Foundation eyes Port of Port Royal for Santa Elena center, but authority balks

emoody@beaufortgazette.comFebruary 16, 2014 

The town of Port Royal is seeking $22.5 million to help purchase the Port of Port Royal, shown, from the S.C. Ports Authority.

DELAYNA EARLEY — Staff photo Buy Photo

A new group wants to recognize what some believe was the first major European settlement in the New World with a center on part of the shuttered Port of Port Royal property.

However, the S.C. State Ports Authority has turned down an offer from the group -- the Santa Elena Foundation -- to purchase part of the parcel.

In the meantime, the foundation will work on an alternative, temporary site, treasurer Dick Stewart said. However, the goal remains to locate at the port, which is directly across the Port Royal Sound from Parris Island, where Santa Elena was located.

The port has been closed since 2004, when the Ports Authority deemed it too expensive to continue to operate. THE FOUNDATION

The Santa Elena Foundation's mission is to "increase economic development and tourism by promoting the historic and cultural significance of Santa Elena," according to a letter to the Ports Authority.

Foundation members plan an interpretive center and other features to showcase the area's history -- and prefer to put them at the Port of Port Royal.

"The key thing about Santa Elena was that it was founded in 1676 ... before Jamestown and Plymouth Rock," Stewart said.

Santa Elena sits on the site of the short-lived French Charlesfort, which was built in 1562. Santa Elena was settled in 1566 and remained in use for two decades.

The foundation intends the center to be operating in 2016 for the 450th anniversary of Santa Elena's founding.

Foundation members have met with the Spanish Embassy in Washington, D.C., Stewart said, and have planned a trip to Spain in May to look at records and other artifacts that could be incorporated into the museum, he said.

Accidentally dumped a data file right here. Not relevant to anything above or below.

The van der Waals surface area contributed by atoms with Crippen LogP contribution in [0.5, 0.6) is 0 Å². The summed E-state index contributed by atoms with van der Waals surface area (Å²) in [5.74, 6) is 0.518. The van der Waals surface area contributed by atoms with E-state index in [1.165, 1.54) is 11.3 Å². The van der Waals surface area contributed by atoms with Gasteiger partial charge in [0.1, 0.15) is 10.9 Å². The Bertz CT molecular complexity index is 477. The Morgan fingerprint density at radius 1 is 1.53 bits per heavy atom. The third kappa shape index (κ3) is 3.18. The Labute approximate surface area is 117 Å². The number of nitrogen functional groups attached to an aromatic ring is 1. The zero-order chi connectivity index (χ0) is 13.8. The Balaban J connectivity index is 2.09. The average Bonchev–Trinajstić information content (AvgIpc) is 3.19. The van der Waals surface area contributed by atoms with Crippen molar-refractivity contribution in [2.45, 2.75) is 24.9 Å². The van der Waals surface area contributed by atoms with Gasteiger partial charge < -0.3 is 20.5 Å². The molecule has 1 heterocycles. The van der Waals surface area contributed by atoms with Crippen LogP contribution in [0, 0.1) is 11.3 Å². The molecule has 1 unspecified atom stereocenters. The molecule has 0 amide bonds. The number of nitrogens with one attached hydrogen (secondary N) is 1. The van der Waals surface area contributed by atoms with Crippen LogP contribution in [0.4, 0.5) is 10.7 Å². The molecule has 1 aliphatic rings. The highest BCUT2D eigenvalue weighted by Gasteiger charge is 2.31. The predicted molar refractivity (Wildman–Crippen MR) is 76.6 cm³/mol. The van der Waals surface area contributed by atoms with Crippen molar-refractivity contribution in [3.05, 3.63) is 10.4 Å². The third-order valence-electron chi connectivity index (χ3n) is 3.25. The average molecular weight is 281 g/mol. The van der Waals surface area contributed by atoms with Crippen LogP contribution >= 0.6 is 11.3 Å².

The foundation has told the Ports Authority it wants to buy a portion of the port property for either $1.2 million or a fair-market price, according to the letter and Stewart.

In a Feb. 7 email, Paul Lehman, an authority vice president, rejected the offer because it was only for a portion of the property and the price-per-acre "is far below the asking price." The authority has decided to separate the land into three parcels -- one each for the bluff, marina and southern port areas -- but the portion the foundation offered to buy did not jibe with the authority's planned division.

However, Lehman's email encouraged the foundation to make a bid on the port portion.

The Ports Authority also "will continue to work with the Town of Port Royal and its Town Council to pursue a competitive and equitable sale of the property," the authority said in a statement.


State Sen. Tom Davis and Rep. Shannon Erickson of Beaufort are drafting legislation intended to accelerate the port's sale, Davis said.

"I think what needs to happen here is (to) instill a sense of urgency," he said.

The Ports Authority does not have any of the usual pressures, such as paying property taxes, that typically motivate owners to sell idle assets, Davis said.

"I think one of the ways we do that, and what my bill will do, is set a time period, and if they don't sell the property within a certain amount of time, it will be sold at auction," he said.

He is also working to get money to restore and catalogue artifacts from Santa Elena and Charlesfort, which are currently stored at the Statehouse. He also seeks to reopen the site as an archaeological dig. There have been a number of digs since the 1970s.

"We have so much right here, it is actually incredible," Davis said. "And if we could ever tell the story in full ... it would be a tremendous asset."

Follow reporter Erin Moody at

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